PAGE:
Cheers team...







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G'day 'Team',


A brief update on a comment I made in the PDA/GPS review post, I indicated the 3600 model was discontinued as per Garmin's US web site.


I also noted a day or so back their web site was also indicating the M5 model also discontinued too!


I contacted Garmin in the US about their web site and their indicating of the two models showing as discontinued and asked what was the situation.


Their reply was "The information shown in http://www.garmin.com is mainly for US market Currently, iQue M5 is still available in Australia market"


As they may no reference to the 3600 model one can only assume (and that’s always a bad assumption using the word assume ) the 3600 may be discontinued.


I also received information that the E-TEN G500+ will be at least one, possibly two months before it’ll be on the Australian market.


Cheers Team,



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G'day Rodger, how are you?


I have the Eten G500 and have been impressed with it for the last 4 months. I use Pocket FMS, Vito Navigator and have tried Ozi with it...all work flawlessly. I can only give it my highest recommendation.


If you want to know anything specific about it, just let me know.


All the best





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Hi Gav,


Your eten reads well! How much memory would be best for it? The concept is fantastic. Any other comments about it would be appreciated both pros and cons.


Great reviews too Rivers, thanks for the effort.




Gtblu gtblu



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This is all v'helpful info. - but can someone help me with this basic Q:


All I need is basic GPS functionality with built-in maps to assist in navigating around in my trike. I dont have a lot of room on my panel - but could fit a PDA sized device - either in 'portrait' or 'landscape' mounting position; but I dont need all the additional PDA / phone functionality...


Any ideas on the best value Garmin or equivalent??







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G'day GTblu, how are you?


I actually bought it in Macau (near Hong Kong) for about $900 AUD with a 1gig mini-sd card. I've tested ozi, destinator 5, pocketfms, vito navigator, Mapking and gpsmeter all running through Franson's gpsgate - two gps apps at the same time. I haven't had any problems with any programme and haven't even bothered updating the Rom to get AGPS, as I find the fixes pretty quick. If you need more info, check out this site which discusses the good and bad: http://www.eten-users.net/forum20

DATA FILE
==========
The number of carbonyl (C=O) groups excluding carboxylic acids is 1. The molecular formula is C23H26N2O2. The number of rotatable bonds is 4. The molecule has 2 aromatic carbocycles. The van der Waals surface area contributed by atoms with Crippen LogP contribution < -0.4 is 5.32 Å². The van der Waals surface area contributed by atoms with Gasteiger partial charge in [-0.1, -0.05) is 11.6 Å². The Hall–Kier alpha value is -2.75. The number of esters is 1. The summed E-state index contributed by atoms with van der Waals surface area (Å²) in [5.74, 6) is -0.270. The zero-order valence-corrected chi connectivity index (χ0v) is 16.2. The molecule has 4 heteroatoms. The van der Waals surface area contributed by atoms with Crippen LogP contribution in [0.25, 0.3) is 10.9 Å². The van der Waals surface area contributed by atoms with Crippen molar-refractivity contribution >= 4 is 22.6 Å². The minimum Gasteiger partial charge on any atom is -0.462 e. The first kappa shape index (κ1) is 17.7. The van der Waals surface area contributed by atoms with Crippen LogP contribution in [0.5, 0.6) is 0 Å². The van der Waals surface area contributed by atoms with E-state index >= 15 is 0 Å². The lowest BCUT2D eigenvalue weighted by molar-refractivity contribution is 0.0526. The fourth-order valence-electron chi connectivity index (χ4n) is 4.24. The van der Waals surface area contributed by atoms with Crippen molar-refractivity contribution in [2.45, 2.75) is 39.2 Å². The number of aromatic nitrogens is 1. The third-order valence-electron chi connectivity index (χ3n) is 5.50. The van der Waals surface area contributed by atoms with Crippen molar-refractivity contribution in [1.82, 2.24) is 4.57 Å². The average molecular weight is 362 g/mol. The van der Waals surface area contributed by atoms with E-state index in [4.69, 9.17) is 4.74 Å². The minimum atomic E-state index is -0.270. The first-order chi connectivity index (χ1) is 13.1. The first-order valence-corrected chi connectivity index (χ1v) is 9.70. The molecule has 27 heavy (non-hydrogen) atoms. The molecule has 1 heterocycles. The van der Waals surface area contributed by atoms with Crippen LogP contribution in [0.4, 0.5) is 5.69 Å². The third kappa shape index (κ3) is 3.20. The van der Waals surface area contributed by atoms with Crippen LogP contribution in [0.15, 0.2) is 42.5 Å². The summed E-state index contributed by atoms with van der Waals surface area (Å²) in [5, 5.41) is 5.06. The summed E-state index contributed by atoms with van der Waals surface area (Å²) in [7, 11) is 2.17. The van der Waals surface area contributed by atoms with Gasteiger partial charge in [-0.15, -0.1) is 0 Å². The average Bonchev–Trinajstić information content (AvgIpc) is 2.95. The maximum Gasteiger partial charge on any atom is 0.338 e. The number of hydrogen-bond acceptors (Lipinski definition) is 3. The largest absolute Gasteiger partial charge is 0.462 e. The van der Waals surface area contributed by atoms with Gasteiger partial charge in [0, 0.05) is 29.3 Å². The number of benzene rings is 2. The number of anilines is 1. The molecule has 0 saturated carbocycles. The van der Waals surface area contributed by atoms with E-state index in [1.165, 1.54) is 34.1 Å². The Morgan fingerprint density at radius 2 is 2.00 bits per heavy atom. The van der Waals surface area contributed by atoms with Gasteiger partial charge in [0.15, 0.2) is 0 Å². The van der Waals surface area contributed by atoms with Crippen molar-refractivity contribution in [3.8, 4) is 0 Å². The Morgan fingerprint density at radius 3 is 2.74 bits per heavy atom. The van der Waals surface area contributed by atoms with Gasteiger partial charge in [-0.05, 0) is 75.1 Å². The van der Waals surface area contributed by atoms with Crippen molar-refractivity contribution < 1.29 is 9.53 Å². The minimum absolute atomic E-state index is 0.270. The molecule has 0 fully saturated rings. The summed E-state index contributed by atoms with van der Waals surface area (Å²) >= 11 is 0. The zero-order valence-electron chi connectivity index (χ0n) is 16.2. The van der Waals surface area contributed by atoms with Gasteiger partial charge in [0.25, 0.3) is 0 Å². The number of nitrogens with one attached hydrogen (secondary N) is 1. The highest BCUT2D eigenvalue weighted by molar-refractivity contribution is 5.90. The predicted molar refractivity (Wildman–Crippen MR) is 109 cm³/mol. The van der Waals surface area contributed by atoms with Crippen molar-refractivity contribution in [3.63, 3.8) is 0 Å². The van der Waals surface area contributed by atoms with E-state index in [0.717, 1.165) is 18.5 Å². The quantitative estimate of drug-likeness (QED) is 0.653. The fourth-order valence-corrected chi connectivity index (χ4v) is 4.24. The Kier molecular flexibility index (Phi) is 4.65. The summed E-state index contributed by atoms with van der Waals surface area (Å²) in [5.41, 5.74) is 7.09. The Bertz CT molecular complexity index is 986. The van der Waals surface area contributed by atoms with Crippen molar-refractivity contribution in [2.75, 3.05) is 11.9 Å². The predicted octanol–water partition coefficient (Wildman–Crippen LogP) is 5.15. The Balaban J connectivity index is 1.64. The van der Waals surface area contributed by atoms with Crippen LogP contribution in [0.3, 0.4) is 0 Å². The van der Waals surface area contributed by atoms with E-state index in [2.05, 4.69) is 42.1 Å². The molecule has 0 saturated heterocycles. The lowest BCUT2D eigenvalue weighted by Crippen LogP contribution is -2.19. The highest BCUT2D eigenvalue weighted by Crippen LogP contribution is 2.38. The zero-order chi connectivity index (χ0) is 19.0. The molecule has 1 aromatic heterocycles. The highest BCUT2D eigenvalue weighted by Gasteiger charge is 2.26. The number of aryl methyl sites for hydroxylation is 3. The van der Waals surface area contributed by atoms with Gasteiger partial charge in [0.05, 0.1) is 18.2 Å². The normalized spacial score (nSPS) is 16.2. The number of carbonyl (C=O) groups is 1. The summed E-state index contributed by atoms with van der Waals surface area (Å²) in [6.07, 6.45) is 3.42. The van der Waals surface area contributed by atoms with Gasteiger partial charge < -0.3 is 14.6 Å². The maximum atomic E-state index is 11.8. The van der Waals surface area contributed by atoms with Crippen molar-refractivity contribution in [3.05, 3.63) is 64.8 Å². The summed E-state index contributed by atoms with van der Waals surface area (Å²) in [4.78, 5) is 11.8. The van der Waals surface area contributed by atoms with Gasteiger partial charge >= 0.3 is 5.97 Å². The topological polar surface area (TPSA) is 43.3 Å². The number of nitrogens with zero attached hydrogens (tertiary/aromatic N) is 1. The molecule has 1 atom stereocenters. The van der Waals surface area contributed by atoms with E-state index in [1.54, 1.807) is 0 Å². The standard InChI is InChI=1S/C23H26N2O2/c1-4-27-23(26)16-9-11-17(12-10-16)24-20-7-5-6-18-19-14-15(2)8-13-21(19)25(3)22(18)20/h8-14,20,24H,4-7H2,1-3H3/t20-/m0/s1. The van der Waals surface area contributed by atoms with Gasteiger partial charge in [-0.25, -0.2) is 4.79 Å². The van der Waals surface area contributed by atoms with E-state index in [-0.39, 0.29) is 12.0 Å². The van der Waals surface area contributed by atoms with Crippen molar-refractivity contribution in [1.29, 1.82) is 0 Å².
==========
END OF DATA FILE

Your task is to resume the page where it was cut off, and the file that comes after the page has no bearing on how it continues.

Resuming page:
All the best




PS: a 1 gid mini-sd card does me fine for space - probably even enough for a a fair few AUSLIG maps



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Another one to look at is the Asus A636 PDA. This is a brillant unit with inbuilt GPS and runs Pocket FMS. I use it for in car navigation and then plug it into the aircraft socket for air navigation. I got mine for under $600 so it is a very good option and worth looking at.



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How the GPS works


The aircraft knows where it is at all times. It knows this because it knows where it isn't. By subtracting where it is from where it isn't, or where it isn't from where it is (whichever is the greater), it obtains a difference, or deviation.


The Inertial Guidance System uses deviations to generate error signal commands which instruct the aircraft to move from a position where it is to a position where it isn't, arriving at a position where it wasn't, or now is. Consequently, the position where it is, is now the position where it wasn't; thus, it follows logically that the position where it was is the position where it isn't.


In the event that the position where the aircraft now is, is not the position where it wasn't, the Inertial Guidance System has acquired a variation. Variations are caused by external factors, the discussions of which are beyond the scope of this report.


A variation is the difference between where the aircraft is and where the aircraft wasn't. If the variation is considered to be a factor of significant magnitude, a correction may be applied by the use of the autopilot system. However, use of this correction requires that the aircraft now knows where it was because the variation has modified some of the information which the aircraft has, so it is sure where it isn't.


Nevertheless, the aircraft is sure where it isn't (within reason) and it knows where it was. It now subtracts where it should be from where it isn't, where it ought to be from where it wasn't (or vice versa) and intergrates the difference with the product of where it shouldn't be and where it was; thus obtaining the difference between its deviation and its variation, which is variable constant called "error".



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Thanks Turtle, that makes it all so clear now. That is, it's clear I wasn't confused (where I was) before now becoming confused, which means that I now am confused more than before (where I am). So, in order to clear up my confusion (where I should be) I will read your report once more (where I shouldn't be) but chances are I'll be still confused tomorrow (which is where I am most times)smiley17.gif.


Paul PaulN